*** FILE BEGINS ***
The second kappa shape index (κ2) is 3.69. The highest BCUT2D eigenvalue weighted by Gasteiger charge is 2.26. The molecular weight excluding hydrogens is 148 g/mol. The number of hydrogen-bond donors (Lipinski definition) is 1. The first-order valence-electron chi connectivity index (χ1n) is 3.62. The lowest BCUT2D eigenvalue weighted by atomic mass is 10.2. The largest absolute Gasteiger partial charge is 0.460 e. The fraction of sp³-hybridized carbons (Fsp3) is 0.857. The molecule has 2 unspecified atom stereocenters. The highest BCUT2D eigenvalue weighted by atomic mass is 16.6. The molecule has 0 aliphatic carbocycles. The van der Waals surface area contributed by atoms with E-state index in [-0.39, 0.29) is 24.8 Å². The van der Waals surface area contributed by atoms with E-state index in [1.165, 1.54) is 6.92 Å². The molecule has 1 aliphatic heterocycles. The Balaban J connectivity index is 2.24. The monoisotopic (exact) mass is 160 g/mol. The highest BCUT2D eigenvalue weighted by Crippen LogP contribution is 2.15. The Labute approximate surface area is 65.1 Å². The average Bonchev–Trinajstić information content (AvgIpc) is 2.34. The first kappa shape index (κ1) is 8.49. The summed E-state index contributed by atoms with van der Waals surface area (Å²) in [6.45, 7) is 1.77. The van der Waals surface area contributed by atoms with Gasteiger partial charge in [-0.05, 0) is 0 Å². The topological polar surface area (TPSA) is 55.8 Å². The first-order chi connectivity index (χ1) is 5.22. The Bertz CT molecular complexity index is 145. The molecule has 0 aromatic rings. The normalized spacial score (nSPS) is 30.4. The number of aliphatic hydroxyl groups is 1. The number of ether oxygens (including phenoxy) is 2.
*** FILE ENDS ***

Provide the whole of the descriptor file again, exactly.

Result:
The second kappa shape index (κ2) is 3.69. The highest BCUT2D eigenvalue weighted by Gasteiger charge is 2.26. The molecular weight excluding hydrogens is 148 g/mol. The number of hydrogen-bond donors (Lipinski definition) is 1. The first-order valence-electron chi connectivity index (χ1n) is 3.62. The lowest BCUT2D eigenvalue weighted by atomic mass is 10.2. The largest absolute Gasteiger partial charge is 0.460 e. The fraction of sp³-hybridized carbons (Fsp3) is 0.857. The molecule has 2 unspecified atom stereocenters. The highest BCUT2D eigenvalue weighted by atomic mass is 16.6. The molecule has 0 aliphatic carbocycles. The van der Waals surface area contributed by atoms with E-state index in [-0.39, 0.29) is 24.8 Å². The van der Waals surface area contributed by atoms with E-state index in [1.165, 1.54) is 6.92 Å². The molecule has 1 aliphatic heterocycles. The Balaban J connectivity index is 2.24. The monoisotopic (exact) mass is 160 g/mol. The highest BCUT2D eigenvalue weighted by Crippen LogP contribution is 2.15. The Labute approximate surface area is 65.1 Å². The average Bonchev–Trinajstić information content (AvgIpc) is 2.34. The first kappa shape index (κ1) is 8.49. The summed E-state index contributed by atoms with van der Waals surface area (Å²) in [6.45, 7) is 1.77. The van der Waals surface area contributed by atoms with Gasteiger partial charge in [-0.05, 0) is 0 Å². The topological polar surface area (TPSA) is 55.8 Å². The first-order chi connectivity index (χ1) is 5.22. The Bertz CT molecular complexity index is 145. The molecule has 0 aromatic rings. The normalized spacial score (nSPS) is 30.4. The number of aliphatic hydroxyl groups is 1. The number of ether oxygens (including phenoxy) is 2.